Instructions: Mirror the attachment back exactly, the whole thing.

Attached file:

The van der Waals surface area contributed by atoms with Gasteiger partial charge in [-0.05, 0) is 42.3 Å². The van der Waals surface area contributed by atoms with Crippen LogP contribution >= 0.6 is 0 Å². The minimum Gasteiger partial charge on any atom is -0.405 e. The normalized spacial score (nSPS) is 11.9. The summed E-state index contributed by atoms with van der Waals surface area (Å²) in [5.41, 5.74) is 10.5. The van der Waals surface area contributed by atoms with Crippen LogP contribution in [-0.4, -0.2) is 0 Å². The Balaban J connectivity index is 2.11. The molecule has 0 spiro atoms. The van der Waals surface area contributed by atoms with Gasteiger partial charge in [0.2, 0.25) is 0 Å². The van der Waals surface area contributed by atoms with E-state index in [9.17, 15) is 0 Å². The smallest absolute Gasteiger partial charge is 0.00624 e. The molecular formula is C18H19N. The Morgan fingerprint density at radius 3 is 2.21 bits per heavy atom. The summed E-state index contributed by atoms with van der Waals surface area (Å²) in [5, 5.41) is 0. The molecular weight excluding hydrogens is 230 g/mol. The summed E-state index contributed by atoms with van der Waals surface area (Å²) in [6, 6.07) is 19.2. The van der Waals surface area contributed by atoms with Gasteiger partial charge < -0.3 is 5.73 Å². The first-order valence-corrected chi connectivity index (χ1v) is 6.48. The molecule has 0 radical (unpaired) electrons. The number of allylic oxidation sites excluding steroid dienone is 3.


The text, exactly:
The van der Waals surface area contributed by atoms with Gasteiger partial charge in [-0.05, 0) is 42.3 Å². The van der Waals surface area contributed by atoms with Crippen LogP contribution >= 0.6 is 0 Å². The minimum Gasteiger partial charge on any atom is -0.405 e. The normalized spacial score (nSPS) is 11.9. The summed E-state index contributed by atoms with van der Waals surface area (Å²) in [5.41, 5.74) is 10.5. The van der Waals surface area contributed by atoms with Crippen LogP contribution in [-0.4, -0.2) is 0 Å². The Balaban J connectivity index is 2.11. The molecule has 0 spiro atoms. The van der Waals surface area contributed by atoms with Gasteiger partial charge in [0.2, 0.25) is 0 Å². The van der Waals surface area contributed by atoms with E-state index in [9.17, 15) is 0 Å². The smallest absolute Gasteiger partial charge is 0.00624 e. The molecular formula is C18H19N. The Morgan fingerprint density at radius 3 is 2.21 bits per heavy atom. The summed E-state index contributed by atoms with van der Waals surface area (Å²) in [5, 5.41) is 0. The molecular weight excluding hydrogens is 230 g/mol. The summed E-state index contributed by atoms with van der Waals surface area (Å²) in [6, 6.07) is 19.2. The van der Waals surface area contributed by atoms with Gasteiger partial charge < -0.3 is 5.73 Å². The first-order valence-corrected chi connectivity index (χ1v) is 6.48. The molecule has 0 radical (unpaired) electrons. The number of allylic oxidation sites excluding steroid dienone is 3.